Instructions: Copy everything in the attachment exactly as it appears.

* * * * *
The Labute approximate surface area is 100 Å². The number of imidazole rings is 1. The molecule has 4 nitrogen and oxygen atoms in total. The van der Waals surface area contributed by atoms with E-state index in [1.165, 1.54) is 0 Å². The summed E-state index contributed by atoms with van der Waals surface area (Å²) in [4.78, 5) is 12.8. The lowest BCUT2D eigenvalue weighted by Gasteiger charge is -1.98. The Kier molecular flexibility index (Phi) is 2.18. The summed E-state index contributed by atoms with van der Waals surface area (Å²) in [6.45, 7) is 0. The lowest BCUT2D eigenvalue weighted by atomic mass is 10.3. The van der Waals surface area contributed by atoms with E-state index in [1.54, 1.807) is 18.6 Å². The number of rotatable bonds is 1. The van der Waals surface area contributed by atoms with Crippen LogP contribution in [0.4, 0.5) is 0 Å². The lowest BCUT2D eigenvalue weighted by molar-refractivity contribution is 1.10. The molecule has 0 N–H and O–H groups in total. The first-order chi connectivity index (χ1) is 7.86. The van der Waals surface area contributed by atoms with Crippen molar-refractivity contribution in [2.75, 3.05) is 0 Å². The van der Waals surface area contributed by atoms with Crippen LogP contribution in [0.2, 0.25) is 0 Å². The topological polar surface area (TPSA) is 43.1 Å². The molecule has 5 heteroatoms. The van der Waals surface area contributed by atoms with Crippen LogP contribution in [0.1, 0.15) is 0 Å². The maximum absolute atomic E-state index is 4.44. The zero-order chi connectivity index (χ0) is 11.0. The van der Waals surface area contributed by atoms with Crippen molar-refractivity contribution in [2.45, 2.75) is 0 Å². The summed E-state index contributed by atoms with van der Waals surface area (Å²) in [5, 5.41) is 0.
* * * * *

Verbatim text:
The Labute approximate surface area is 100 Å². The number of imidazole rings is 1. The molecule has 4 nitrogen and oxygen atoms in total. The van der Waals surface area contributed by atoms with E-state index in [1.165, 1.54) is 0 Å². The summed E-state index contributed by atoms with van der Waals surface area (Å²) in [4.78, 5) is 12.8. The lowest BCUT2D eigenvalue weighted by Gasteiger charge is -1.98. The Kier molecular flexibility index (Phi) is 2.18. The summed E-state index contributed by atoms with van der Waals surface area (Å²) in [6.45, 7) is 0. The lowest BCUT2D eigenvalue weighted by atomic mass is 10.3. The van der Waals surface area contributed by atoms with E-state index in [1.54, 1.807) is 18.6 Å². The number of rotatable bonds is 1. The van der Waals surface area contributed by atoms with Crippen LogP contribution in [0.4, 0.5) is 0 Å². The lowest BCUT2D eigenvalue weighted by molar-refractivity contribution is 1.10. The molecule has 0 N–H and O–H groups in total. The first-order chi connectivity index (χ1) is 7.86. The van der Waals surface area contributed by atoms with Crippen molar-refractivity contribution in [2.75, 3.05) is 0 Å². The van der Waals surface area contributed by atoms with Crippen LogP contribution in [0.2, 0.25) is 0 Å². The topological polar surface area (TPSA) is 43.1 Å². The molecule has 5 heteroatoms. The van der Waals surface area contributed by atoms with Crippen LogP contribution in [0.1, 0.15) is 0 Å². The maximum absolute atomic E-state index is 4.44. The zero-order chi connectivity index (χ0) is 11.0. The van der Waals surface area contributed by atoms with Crippen molar-refractivity contribution in [2.45, 2.75) is 0 Å². The summed E-state index contributed by atoms with van der Waals surface area (Å²) in [5, 5.41) is 0.